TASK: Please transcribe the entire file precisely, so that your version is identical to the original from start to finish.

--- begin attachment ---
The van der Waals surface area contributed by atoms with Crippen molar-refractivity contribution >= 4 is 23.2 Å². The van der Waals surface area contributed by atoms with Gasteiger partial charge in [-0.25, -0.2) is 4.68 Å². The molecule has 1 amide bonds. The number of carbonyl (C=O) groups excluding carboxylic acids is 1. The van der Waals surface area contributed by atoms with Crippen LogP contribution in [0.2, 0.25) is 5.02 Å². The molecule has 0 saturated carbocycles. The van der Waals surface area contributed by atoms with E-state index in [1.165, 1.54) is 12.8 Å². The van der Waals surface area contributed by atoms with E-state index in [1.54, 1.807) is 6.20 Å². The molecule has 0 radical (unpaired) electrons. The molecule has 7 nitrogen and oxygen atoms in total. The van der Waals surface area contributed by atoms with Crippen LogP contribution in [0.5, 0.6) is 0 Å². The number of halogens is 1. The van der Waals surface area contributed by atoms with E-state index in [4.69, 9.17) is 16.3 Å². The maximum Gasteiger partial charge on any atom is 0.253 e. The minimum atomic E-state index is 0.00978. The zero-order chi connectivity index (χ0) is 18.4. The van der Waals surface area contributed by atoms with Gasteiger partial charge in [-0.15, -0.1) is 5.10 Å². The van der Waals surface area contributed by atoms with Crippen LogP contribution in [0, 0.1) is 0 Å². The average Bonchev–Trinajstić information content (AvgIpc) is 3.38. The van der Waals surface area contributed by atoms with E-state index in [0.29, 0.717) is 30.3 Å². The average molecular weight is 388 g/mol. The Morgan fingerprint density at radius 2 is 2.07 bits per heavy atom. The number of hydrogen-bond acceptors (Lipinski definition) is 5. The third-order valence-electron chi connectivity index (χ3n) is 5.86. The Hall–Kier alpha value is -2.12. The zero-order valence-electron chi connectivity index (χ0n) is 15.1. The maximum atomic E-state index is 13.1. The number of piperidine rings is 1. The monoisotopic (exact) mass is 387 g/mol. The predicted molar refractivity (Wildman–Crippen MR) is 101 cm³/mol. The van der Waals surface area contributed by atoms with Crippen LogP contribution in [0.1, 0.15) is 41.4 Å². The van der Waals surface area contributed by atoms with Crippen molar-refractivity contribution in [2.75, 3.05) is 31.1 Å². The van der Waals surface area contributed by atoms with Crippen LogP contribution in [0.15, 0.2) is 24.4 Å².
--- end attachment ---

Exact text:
The van der Waals surface area contributed by atoms with Crippen molar-refractivity contribution >= 4 is 23.2 Å². The van der Waals surface area contributed by atoms with Gasteiger partial charge in [-0.25, -0.2) is 4.68 Å². The molecule has 1 amide bonds. The number of carbonyl (C=O) groups excluding carboxylic acids is 1. The van der Waals surface area contributed by atoms with Crippen LogP contribution in [0.2, 0.25) is 5.02 Å². The molecule has 0 saturated carbocycles. The van der Waals surface area contributed by atoms with E-state index in [1.165, 1.54) is 12.8 Å². The van der Waals surface area contributed by atoms with E-state index in [1.54, 1.807) is 6.20 Å². The molecule has 0 radical (unpaired) electrons. The molecule has 7 nitrogen and oxygen atoms in total. The van der Waals surface area contributed by atoms with Crippen LogP contribution in [0.5, 0.6) is 0 Å². The number of halogens is 1. The van der Waals surface area contributed by atoms with E-state index in [4.69, 9.17) is 16.3 Å². The maximum Gasteiger partial charge on any atom is 0.253 e. The minimum atomic E-state index is 0.00978. The zero-order chi connectivity index (χ0) is 18.4. The van der Waals surface area contributed by atoms with Gasteiger partial charge in [-0.15, -0.1) is 5.10 Å². The van der Waals surface area contributed by atoms with Crippen LogP contribution in [0, 0.1) is 0 Å². The average Bonchev–Trinajstić information content (AvgIpc) is 3.38. The van der Waals surface area contributed by atoms with E-state index in [0.29, 0.717) is 30.3 Å². The average molecular weight is 388 g/mol. The Morgan fingerprint density at radius 2 is 2.07 bits per heavy atom. The number of hydrogen-bond acceptors (Lipinski definition) is 5. The third-order valence-electron chi connectivity index (χ3n) is 5.86. The Hall–Kier alpha value is -2.12. The zero-order valence-electron chi connectivity index (χ0n) is 15.1. The maximum atomic E-state index is 13.1. The number of piperidine rings is 1. The monoisotopic (exact) mass is 387 g/mol. The predicted molar refractivity (Wildman–Crippen MR) is 101 cm³/mol. The van der Waals surface area contributed by atoms with Crippen LogP contribution in [0.1, 0.15) is 41.4 Å². The van der Waals surface area contributed by atoms with Crippen molar-refractivity contribution in [2.75, 3.05) is 31.1 Å². The van der Waals surface area contributed by atoms with Crippen LogP contribution in [0.15, 0.2) is 24.4 Å².